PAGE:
Revolutionary songs in a gentrifying city: stylistic change and the economics of salvage in Southern Mexico

Andrew Green

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Abstract

In this article, I explore the case of a musician performing revolutionary songs in a restaurant in a town in southern Mexico undergoing rapid gentrification. I draw out the constraints and possibilities for musical creative agency that emerged in a setting in which commercial activity was driven by the accumulation of profit and ground rent. Here, commercial strategy could be seen to influence close musical detail; yet such stylistic changes were accentuated by these songs’ connection to a movement committed to the end of capitalism. Nonetheless, I draw on the recent work of Anna Tsing to argue that recognizing the incompleteness of revolutionary songs’ translation into the rapidly gentrifying context of San Cristóbal may help to underline performer agency and creativity.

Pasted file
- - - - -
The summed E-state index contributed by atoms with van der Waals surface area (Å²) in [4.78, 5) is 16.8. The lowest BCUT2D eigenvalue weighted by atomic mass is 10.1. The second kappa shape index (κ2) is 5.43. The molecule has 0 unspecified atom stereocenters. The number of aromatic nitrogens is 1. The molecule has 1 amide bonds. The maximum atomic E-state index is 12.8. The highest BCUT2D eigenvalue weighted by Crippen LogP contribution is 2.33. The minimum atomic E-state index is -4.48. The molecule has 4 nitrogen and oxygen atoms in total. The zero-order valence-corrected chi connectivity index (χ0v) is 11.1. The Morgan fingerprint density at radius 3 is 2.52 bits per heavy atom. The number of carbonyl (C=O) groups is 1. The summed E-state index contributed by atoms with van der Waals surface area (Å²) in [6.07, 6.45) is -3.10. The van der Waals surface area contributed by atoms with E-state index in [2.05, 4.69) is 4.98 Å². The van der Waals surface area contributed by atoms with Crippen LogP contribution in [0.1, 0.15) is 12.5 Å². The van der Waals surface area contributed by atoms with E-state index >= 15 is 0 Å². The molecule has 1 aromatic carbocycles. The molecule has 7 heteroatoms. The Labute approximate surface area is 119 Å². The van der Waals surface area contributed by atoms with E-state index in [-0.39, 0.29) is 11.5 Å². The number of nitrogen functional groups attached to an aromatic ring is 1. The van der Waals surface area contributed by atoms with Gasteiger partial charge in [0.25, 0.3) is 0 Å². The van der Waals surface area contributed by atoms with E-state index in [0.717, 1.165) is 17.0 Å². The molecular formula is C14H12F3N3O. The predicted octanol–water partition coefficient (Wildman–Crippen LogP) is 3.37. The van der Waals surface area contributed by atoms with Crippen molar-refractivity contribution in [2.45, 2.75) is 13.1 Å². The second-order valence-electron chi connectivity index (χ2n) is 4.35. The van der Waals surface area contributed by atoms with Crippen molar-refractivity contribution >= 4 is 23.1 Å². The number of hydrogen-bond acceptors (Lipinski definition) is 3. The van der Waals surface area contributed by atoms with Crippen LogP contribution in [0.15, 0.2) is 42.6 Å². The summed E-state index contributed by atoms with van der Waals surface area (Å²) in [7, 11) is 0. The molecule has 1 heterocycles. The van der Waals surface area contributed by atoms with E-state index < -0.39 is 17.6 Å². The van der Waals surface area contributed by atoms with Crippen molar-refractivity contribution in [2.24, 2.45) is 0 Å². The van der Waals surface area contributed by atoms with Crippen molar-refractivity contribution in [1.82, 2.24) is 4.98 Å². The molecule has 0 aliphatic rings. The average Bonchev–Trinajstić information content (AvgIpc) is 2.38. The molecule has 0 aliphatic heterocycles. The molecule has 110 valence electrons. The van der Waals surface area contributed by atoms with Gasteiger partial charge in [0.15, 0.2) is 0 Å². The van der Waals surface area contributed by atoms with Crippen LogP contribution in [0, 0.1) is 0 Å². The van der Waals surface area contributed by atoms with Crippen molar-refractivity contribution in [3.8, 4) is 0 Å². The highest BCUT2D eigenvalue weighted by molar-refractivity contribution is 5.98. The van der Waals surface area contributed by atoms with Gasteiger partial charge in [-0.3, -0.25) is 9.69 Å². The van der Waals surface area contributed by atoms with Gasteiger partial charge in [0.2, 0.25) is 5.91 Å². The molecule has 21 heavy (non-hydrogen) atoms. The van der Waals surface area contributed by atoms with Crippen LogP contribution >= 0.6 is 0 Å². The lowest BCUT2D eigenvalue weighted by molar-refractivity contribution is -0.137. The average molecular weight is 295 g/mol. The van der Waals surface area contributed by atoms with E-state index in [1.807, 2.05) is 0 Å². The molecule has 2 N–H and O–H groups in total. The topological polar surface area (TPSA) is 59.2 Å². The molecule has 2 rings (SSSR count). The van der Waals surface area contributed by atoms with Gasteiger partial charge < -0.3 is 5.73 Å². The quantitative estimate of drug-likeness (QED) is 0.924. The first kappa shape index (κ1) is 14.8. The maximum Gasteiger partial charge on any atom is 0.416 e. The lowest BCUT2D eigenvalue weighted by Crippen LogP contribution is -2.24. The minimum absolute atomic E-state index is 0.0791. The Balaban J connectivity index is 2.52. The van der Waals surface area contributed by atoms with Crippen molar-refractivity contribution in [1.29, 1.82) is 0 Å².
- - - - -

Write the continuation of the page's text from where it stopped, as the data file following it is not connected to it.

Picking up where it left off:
Original languageEnglish
Pages (from-to)351-370
Number of pages20
JournalPopular Music
Volume37
Issue number3
DOIs
Publication statusPublished - 31 Oct 2018

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